Currently, I also use breakfree for oiling however in the past I used olive oil which also worked well. The deal with olive oil is that it is more messy and requires more frequent care. You may find it cool to use a more traditional method like this however. My experience is that it also seemed to cause the steel to develop a hue or touch of patina over time much quicker than the breakfree. SInce I began using breakfree 2 years ago my swords look exactly the same in terms of the appearance of the steel. I like the idea of steel that has picked up some character with time- not rust or corrosion- just a little bit of deepening of the hue of the steel.

One more thing Christopher- and many well disagree with me here but I don't really or rarely do I oil my hilt components. If a spot shows up I remove it. I like how the hilt changes with use.

Jeremy
View user's profile Send private message
Christopher Johnson




Location: Palo Alto, CA
Joined: 23 Apr 2007

Posts: 13

PostPosted: Wed 01 Aug, 2007 10:39 am    Post subject:         Reply with quote

Thanks all for the varied replies!

I spent some time last night and hit my gear with 0000 ultra-fine steel wool and BreakFree CLP oil. Worked great at removing the patches of rust on the pilum and arrowheads. Also cleaned up the Hospitaller and Falcata, but when I put them back I could see in the angled light there was still some discoloration on the Hospitaller blade from my previous fingerprints.

Thinking I need to come back with something more like Scotchbrite grey for that portion of the blade.

I've also picked up some of the Gun/Reel Silicon to protect in the future - appreciate the tip!

Chris
View user's profile Send private message Send e-mail
Chad Arnow
myArmoury Team


myArmoury Team

Location: Cincinnati, OH
Joined: 18 Aug 2003
Likes: 21 pages
Reading list: 231 books

Spotlight topics: 15
Posts: 9,129

PostPosted: Wed 01 Aug, 2007 10:46 am    Post subject:         Reply with quote

For more stubborn stains, I've used grey scotchbrite with Metal-Glo metal polish. It removes crud pretty easily and leaves a nice satin finish behind.

Addison mentioned Nevr Dull. It's both a cleaner and metal polish. The can calls it a "Magic Wadding Polish." I've used it for polishing a variety of metal: brass, silver-plate, etc. I hate the smell of the stuff (it'll stink the whole house up) and I think Metal-Glo would be better for stubborn staining/rusting.

Happy

ChadA

http://chadarnow.com/
View user's profile Send private message Visit poster's website
William Swiger




Location: Reston, VA
Joined: 23 Feb 2011
Likes: 50 pages
Reading list: 9 books

Posts: 442

PostPosted: Thu 05 Jan, 2012 10:26 am    Post subject:         Reply with quote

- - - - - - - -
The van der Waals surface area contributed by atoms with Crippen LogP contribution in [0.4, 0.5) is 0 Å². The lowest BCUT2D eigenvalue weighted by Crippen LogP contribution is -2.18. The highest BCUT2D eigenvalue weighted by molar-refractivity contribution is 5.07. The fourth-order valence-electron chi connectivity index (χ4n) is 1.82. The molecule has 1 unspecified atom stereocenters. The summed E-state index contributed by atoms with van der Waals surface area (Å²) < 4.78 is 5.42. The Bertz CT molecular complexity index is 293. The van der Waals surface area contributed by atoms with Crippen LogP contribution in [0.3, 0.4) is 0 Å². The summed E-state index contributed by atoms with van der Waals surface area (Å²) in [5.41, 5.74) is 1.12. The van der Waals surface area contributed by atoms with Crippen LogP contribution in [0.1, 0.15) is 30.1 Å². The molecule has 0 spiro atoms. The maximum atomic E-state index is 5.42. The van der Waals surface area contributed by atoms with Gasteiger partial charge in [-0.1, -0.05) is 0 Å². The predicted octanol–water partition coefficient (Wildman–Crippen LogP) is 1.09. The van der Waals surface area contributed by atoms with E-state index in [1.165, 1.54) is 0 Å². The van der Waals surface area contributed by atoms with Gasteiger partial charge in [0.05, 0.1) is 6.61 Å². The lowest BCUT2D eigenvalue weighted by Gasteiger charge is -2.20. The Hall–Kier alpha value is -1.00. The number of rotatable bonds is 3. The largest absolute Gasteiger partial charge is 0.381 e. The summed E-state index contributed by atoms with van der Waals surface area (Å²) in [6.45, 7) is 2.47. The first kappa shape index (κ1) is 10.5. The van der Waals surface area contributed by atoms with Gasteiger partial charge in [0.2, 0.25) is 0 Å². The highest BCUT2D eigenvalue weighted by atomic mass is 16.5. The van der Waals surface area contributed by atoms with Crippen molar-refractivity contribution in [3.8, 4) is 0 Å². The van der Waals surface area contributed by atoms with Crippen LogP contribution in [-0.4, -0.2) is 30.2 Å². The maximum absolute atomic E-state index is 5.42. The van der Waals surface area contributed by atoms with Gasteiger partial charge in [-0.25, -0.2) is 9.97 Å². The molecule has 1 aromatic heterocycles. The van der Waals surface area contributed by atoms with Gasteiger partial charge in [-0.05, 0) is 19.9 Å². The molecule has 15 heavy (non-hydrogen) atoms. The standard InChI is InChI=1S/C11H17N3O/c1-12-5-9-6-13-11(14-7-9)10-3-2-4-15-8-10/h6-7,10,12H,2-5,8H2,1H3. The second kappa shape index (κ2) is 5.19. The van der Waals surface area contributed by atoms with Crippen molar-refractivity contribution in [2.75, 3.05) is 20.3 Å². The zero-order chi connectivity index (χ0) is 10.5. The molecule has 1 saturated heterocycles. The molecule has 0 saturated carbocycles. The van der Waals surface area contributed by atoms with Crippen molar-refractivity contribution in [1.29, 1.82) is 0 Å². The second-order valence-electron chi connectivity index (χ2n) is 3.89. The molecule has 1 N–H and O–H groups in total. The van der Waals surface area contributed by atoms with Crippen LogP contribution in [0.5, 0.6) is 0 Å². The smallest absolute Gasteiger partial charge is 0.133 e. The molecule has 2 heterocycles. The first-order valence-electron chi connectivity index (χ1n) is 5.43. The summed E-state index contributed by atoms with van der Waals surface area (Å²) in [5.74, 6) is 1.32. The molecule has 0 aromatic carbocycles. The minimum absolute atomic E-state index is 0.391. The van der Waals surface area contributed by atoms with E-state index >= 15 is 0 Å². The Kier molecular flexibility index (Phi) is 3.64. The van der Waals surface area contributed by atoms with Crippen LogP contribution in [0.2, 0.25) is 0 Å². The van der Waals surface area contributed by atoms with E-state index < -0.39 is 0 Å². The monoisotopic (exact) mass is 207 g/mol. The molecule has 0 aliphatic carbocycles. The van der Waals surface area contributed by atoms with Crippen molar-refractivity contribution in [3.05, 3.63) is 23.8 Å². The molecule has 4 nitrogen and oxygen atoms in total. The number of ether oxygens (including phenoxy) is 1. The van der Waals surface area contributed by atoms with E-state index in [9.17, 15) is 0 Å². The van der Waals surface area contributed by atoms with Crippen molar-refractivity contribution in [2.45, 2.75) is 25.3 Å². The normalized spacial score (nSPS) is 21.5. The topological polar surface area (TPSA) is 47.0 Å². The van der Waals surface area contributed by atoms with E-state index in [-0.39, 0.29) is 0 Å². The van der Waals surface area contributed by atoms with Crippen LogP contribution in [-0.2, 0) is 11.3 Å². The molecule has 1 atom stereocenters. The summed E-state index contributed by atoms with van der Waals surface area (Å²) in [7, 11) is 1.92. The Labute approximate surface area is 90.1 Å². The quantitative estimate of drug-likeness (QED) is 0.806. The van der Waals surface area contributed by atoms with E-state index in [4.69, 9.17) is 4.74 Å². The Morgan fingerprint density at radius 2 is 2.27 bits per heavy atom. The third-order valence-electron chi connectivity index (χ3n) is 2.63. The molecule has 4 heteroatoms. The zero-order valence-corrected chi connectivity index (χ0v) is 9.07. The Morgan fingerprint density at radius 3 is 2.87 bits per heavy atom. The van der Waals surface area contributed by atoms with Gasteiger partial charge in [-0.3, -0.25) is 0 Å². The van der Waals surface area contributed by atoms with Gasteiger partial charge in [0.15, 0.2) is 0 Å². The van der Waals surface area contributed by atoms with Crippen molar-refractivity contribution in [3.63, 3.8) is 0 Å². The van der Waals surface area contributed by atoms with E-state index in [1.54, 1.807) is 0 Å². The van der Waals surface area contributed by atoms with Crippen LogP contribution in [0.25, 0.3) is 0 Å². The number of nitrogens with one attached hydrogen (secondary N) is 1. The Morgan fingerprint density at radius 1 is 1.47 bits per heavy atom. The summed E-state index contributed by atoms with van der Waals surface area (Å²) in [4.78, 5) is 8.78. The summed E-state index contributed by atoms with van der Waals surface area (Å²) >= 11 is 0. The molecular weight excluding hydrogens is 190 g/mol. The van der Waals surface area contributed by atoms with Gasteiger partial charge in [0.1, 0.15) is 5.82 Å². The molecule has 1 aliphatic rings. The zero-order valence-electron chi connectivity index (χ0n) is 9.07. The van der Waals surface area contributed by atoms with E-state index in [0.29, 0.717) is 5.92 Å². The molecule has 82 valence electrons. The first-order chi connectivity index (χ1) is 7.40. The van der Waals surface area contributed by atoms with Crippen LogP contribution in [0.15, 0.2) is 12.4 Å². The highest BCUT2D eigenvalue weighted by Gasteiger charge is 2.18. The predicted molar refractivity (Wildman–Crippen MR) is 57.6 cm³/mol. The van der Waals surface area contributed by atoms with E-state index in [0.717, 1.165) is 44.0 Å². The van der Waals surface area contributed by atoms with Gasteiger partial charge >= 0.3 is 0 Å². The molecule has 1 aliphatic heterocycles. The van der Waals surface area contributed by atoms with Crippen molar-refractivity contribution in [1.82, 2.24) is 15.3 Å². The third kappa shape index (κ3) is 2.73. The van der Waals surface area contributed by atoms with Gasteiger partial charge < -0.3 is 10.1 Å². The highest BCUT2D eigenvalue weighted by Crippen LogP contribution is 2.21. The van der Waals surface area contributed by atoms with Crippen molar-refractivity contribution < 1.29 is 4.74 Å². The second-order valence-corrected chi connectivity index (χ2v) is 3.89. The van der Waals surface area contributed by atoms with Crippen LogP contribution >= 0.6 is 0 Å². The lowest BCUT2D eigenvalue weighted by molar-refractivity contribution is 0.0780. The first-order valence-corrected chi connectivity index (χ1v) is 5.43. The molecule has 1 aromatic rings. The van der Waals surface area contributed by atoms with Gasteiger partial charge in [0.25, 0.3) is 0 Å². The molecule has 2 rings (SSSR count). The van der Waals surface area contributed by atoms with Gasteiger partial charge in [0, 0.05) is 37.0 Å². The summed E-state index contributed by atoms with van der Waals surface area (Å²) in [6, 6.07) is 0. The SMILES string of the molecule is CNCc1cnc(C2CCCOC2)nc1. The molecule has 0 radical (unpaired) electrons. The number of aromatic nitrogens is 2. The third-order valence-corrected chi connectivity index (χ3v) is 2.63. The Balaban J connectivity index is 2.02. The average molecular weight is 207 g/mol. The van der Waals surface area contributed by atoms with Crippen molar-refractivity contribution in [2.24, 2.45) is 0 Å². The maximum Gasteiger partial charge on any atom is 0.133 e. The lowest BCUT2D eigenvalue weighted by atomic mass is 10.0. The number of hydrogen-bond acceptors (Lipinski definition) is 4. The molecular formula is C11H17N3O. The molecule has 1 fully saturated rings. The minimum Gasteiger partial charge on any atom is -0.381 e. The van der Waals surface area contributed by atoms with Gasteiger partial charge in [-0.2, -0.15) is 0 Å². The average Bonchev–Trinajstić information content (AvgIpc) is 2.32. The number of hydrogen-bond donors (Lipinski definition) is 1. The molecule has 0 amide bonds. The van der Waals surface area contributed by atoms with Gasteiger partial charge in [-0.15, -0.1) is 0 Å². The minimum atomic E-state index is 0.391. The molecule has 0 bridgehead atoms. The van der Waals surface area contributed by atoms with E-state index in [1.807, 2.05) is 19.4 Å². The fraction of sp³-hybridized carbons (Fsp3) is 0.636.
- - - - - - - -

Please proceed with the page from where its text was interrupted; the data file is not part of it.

I use a good car wax on my blades and hilts and have never had any rust issues over the years.

Last edited by William Swiger on Fri 06 Jan, 2012 6:15 am; edited 1 time in total
View user's profile Send private message
Brandt Giese




Location: Everett. Wa
Joined: 06 Apr 2010
Likes: 3 pages

Posts: 111

PostPosted: Thu 05 Jan, 2012 9:26 pm    Post subject:         Reply with quote

Grey scotch brite pad doused in Hanwei sword oil will clean off rust and leave a nice finish. After handleling a sword I wipe it clean with a cotton rag with oil residue. Every few days I coat with oil and when I go to use one I wipe it off with that same cotton rag.
View user's profile Send private message Send e-mail
Daniel Wallace




Location: Pennsylvania USA
Joined: 07 Aug 2011

Posts: 580

PostPosted: Fri 06 Jan, 2012 3:13 pm    Post subject:         Reply with quote

i use a teflon based gun oil as well, works really good, just wipe it on after handling just like a firearm.

for cleaning though, i got a variety of things that i've used. to remove stubborn oxidation you need something that's a little bit abrasive but not aggressive.

now myself i've gathered up all the tools to repolish a blade if needed, if all the said products above don't work, i would jump to a #6 polishing compound and a 6 in buffing wheel (or what ever fits your grinder at home if you have one), just be sure to read the safety instructions before attempting this if needed, i have sent many projectiles through my little shop because a buffing wheel caught an edge and flew off into the distance. your approach has to be right but i've done smaller things like rings that have been the cause of that, usually a knife or sword is easier to keep stable.

the only problem with my method is that once you start you might have to do the whole thing. those compounds are made to active with the friction and heat generated from the wheel. if you do a small patch you'll see a line of haze where the edges of the wheel made contact to the metal. to avoid that - you'd just make one big pass on the blades bevel and it will be uniform.

i'd use #6 polish because it's the final polish for mirror quality work, it's really fine and depending on the quality of the blades polish it may not effect it. if it does, it will just turn the blade to a mirror quality or buff it up a little more to a higher quality polish, and you can use 1000 grit sand paper (steel wool etc) to take it back to a more satin finish. personally i consider anything broken down to 600 -400 grit as a stain finish.
View user's profile Send private message
Mike Capanelli




Location: Whitestone, NY
Joined: 04 Sep 2004
Likes: 4 pages
Reading list: 5 books

Posts: 702

PostPosted: Fri 06 Jan, 2012 5:02 pm    Post subject:         Reply with quote

I used to use a scotch bright pad and some 3 n 1 oil. It always worked fine for me and it's humid as anything here in the summer. I've also had great results from the concoction known as "Max Wax" made by Darkwood armory. It's olive oil, bees wax, and some stuff they won't tell you. It even makes a good lip balm in a pinch.
Winter is coming
View user's profile Send private message


Display posts from previous:   
Forum Index > Off-topic Talk > Polishing an Albion sword? Natural aging, or tarnish->rust?
Page 1 of 1 Reply to topic
All times are GMT - 8 Hours

View previous topic :: View next topic
Jump to:  
You cannot post new topics in this forum
You cannot reply to topics in this forum
You cannot edit your posts in this forum
You cannot delete your posts in this forum
You cannot vote in polls in this forum
You cannot attach files in this forum
You can download files in this forum






All contents © Copyright 2003-2018 myArmoury.com — All rights reserved
Discussion forums powered by phpBB © The phpBB Group
Switch to the Basic Low-bandwidth Version of the forum